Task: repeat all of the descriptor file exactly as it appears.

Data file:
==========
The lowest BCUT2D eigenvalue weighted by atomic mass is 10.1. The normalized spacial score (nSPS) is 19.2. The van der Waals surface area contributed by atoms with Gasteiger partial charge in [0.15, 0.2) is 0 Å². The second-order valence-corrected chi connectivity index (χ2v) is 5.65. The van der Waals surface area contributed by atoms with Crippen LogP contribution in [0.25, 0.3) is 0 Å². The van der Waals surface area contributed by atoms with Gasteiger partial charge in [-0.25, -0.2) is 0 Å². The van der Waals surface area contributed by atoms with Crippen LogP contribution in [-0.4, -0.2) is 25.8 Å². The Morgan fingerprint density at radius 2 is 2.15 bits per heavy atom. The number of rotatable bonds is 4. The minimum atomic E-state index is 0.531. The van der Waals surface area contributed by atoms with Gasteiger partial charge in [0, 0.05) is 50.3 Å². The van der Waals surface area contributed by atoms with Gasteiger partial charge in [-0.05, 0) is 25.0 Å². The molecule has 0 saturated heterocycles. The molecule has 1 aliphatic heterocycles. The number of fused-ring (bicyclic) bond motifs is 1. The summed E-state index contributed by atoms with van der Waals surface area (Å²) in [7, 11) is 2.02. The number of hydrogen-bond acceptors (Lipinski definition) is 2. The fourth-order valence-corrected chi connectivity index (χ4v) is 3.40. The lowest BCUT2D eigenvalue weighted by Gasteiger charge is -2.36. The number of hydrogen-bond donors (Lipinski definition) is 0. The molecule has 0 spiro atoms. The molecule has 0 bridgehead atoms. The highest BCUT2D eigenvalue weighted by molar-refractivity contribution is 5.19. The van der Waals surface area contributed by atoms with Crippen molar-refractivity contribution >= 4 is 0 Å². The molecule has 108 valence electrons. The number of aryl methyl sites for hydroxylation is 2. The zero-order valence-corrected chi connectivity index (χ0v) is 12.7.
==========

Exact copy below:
The lowest BCUT2D eigenvalue weighted by atomic mass is 10.1. The normalized spacial score (nSPS) is 19.2. The van der Waals surface area contributed by atoms with Gasteiger partial charge in [0.15, 0.2) is 0 Å². The second-order valence-corrected chi connectivity index (χ2v) is 5.65. The van der Waals surface area contributed by atoms with Crippen LogP contribution in [0.25, 0.3) is 0 Å². The van der Waals surface area contributed by atoms with Gasteiger partial charge in [-0.25, -0.2) is 0 Å². The van der Waals surface area contributed by atoms with Crippen LogP contribution in [-0.4, -0.2) is 25.8 Å². The Morgan fingerprint density at radius 2 is 2.15 bits per heavy atom. The number of rotatable bonds is 4. The minimum atomic E-state index is 0.531. The van der Waals surface area contributed by atoms with Gasteiger partial charge in [0, 0.05) is 50.3 Å². The van der Waals surface area contributed by atoms with Gasteiger partial charge in [-0.05, 0) is 25.0 Å². The molecule has 0 saturated heterocycles. The molecule has 1 aliphatic heterocycles. The number of fused-ring (bicyclic) bond motifs is 1. The summed E-state index contributed by atoms with van der Waals surface area (Å²) in [7, 11) is 2.02. The number of hydrogen-bond acceptors (Lipinski definition) is 2. The fourth-order valence-corrected chi connectivity index (χ4v) is 3.40. The lowest BCUT2D eigenvalue weighted by Gasteiger charge is -2.36. The number of hydrogen-bond donors (Lipinski definition) is 0. The molecule has 0 spiro atoms. The molecule has 0 bridgehead atoms. The highest BCUT2D eigenvalue weighted by molar-refractivity contribution is 5.19. The van der Waals surface area contributed by atoms with Crippen molar-refractivity contribution >= 4 is 0 Å². The molecule has 108 valence electrons. The number of aryl methyl sites for hydroxylation is 2. The zero-order valence-corrected chi connectivity index (χ0v) is 12.7.